In my last post, I started explaining how to configure the IoT Edge device hierarchy’s IT Proxy. This post will go one layer down and set up the Layer 5 device from the Purdue model for manufacturing networks.

Reconfiguring The Network

While implementing network segregation in the cloud is relatively easy, implementing it with a limited number of devices and a consumer-grade network switch requires a bit more design. In Azure, the routing between subnets within a VNet is automatically configured using the subnet gateways. In my case, though, the biggest challenge was connecting each Raspberry Pi device to two separate subnets using the available interfaces – one WiFi and one Ethernet. In essence, I couldn’t use the WiFi interface because then I was limited to my Eero’s (lack of) capabilities (Well, I have an idea how to make this work, but this will be a topic of a future post :)). Thus, my only option was to put all devices in the same subnet and play with the firewall on each device to restrict the traffic. Here is how the picture looks like.

To be able to connect to each individual device from my laptop (i.e. playing the role of the jumpbox from the Azure IoT Edge for Industrial IoT sample), I had to configure a second network interface on it and give it an IP address from the network (the Workstation in the picture above). There are multiple ways to do that with easiest one to buy a USB networking dongle and connect it to the switch with the rest of the devices. One more thing that will be helpful to do to speed up the work is to edit the /etc/hosts file on my laptop and add DNS names for each of the devices:       pi-itproxy       pi-l5       pi-l4       pi-otproxy       pi-l3       pi-opcua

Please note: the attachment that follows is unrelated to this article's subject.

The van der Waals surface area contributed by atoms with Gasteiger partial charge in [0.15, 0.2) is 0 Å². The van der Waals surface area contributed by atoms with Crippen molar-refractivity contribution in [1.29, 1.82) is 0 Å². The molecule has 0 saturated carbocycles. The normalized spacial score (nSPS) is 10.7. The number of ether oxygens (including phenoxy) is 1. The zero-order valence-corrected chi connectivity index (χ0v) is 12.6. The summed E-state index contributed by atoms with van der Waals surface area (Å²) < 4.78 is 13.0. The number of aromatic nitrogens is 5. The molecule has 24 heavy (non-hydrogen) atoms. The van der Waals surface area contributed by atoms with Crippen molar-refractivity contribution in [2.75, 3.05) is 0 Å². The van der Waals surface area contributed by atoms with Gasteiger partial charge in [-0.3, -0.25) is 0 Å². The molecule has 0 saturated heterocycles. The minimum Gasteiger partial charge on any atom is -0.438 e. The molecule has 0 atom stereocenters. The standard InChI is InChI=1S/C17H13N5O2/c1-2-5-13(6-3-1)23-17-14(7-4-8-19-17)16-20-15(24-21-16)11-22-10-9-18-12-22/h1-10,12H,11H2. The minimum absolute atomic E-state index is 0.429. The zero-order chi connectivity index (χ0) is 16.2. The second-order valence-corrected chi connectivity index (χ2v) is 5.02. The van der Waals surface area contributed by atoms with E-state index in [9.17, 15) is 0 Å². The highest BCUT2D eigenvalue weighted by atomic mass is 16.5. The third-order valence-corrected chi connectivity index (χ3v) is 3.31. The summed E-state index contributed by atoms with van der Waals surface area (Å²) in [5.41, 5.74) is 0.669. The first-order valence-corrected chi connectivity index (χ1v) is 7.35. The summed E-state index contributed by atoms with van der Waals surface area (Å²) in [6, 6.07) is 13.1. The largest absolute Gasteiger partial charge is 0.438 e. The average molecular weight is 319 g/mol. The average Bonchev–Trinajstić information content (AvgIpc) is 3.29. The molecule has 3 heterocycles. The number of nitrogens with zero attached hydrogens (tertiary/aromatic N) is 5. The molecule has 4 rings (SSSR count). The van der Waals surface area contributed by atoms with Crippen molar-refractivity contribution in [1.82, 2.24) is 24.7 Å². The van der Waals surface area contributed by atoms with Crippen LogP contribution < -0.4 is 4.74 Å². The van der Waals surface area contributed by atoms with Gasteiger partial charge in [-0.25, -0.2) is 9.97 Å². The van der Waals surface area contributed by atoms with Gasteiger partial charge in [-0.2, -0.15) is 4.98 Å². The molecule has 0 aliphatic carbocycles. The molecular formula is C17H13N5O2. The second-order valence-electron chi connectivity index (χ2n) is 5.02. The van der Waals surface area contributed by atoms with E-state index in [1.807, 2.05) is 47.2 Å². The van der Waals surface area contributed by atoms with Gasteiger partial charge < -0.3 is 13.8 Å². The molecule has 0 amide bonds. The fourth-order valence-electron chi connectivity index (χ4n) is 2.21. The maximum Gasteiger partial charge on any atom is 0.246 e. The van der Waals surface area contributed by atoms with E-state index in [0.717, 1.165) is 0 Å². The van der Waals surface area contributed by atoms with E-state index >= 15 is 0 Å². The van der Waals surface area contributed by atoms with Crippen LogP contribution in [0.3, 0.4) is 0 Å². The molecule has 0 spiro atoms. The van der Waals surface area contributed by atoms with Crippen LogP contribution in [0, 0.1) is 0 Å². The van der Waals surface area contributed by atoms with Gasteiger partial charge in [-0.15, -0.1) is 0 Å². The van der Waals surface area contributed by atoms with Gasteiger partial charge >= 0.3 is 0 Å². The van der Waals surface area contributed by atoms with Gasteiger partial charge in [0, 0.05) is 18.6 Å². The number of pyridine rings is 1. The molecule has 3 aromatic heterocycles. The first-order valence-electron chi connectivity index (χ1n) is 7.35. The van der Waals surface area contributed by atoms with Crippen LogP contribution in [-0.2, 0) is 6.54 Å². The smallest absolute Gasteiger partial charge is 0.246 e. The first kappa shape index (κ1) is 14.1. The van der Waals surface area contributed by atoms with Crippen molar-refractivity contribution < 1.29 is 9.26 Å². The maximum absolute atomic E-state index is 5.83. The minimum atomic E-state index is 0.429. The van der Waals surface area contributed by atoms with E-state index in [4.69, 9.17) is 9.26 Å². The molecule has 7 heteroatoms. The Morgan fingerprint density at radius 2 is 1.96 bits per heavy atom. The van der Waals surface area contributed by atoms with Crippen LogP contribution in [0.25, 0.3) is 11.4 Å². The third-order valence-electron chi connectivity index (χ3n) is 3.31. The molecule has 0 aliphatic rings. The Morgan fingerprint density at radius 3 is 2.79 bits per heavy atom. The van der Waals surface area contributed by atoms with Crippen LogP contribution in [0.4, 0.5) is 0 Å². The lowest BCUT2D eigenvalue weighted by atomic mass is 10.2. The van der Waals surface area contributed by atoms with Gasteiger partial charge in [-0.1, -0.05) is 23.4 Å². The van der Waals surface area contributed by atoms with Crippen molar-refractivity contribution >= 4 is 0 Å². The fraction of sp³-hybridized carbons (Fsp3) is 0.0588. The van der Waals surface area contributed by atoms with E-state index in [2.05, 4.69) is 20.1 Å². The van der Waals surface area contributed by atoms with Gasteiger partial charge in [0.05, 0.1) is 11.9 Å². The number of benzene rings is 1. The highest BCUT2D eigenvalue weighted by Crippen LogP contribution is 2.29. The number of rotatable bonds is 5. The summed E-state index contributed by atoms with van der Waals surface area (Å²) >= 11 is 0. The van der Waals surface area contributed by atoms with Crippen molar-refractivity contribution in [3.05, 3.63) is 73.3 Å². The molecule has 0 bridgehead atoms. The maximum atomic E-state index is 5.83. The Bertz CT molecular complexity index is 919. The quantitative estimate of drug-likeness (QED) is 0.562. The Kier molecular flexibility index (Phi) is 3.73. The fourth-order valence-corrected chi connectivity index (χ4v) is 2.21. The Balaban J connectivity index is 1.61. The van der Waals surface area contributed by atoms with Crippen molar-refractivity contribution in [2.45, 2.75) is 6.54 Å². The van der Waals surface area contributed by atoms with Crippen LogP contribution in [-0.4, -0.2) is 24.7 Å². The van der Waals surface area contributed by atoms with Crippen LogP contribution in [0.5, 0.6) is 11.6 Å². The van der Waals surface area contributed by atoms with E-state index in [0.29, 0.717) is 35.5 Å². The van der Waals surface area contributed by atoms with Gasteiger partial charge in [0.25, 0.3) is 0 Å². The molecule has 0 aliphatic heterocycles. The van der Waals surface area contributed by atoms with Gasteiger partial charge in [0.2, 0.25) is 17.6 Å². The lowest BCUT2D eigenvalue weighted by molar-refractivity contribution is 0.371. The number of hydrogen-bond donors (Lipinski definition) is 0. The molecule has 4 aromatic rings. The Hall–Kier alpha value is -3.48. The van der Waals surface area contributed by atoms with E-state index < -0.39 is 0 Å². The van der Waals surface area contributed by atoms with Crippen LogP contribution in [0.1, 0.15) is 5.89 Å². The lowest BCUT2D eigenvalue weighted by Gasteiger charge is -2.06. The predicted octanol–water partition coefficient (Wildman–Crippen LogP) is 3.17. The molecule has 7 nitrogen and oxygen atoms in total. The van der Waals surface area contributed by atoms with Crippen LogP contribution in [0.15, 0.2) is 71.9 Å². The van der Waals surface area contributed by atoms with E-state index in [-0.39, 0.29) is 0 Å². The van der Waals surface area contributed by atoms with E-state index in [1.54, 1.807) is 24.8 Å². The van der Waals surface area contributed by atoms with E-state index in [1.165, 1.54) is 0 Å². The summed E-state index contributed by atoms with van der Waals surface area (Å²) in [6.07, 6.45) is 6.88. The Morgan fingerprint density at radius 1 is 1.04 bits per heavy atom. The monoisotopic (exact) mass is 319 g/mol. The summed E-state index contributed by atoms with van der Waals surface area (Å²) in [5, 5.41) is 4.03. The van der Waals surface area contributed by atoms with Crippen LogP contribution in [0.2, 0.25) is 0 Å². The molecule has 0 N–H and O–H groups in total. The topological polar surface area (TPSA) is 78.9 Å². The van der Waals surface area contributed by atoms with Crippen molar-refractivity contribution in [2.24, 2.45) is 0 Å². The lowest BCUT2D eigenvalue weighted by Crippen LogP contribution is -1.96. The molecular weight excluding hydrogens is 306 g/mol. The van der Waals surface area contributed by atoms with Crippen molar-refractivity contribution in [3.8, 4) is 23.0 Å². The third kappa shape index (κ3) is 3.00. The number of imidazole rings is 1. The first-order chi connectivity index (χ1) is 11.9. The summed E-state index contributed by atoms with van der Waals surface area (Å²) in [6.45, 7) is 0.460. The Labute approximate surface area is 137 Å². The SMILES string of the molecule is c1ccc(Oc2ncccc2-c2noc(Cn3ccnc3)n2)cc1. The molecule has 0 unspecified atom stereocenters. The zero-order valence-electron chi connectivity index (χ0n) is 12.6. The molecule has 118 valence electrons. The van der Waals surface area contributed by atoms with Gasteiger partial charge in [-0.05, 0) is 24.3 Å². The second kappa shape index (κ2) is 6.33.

The next thing I had to do is to go back to the IT Proxy and change the subnet mask to enable a broader addressing range. Connect to the IT Proxy device that we configured in Configuring a hierarchy of IoT Edge Devices at Home Part 1 – Configuring the IT Proxy using ssh pi@ Then edit the DHCP configuration file with sudo vi /etc/dhcpcd.conf and change the subnet mask from /24 to /16:

interface eth0
static ip_address=

Now, the IT Proxy is configured to address the broader network. To restrict the communication between the devices, we will configure each individual device’s firewall.

Now, getting back to the Layer 5 configuration. Normally, the Layer 5 device is configured to have access to the Internet via the IT Proxy as a gateway. Edit the DHCP configuration file with sudo vi /etc/dhcpcd.conf and add the following at the end: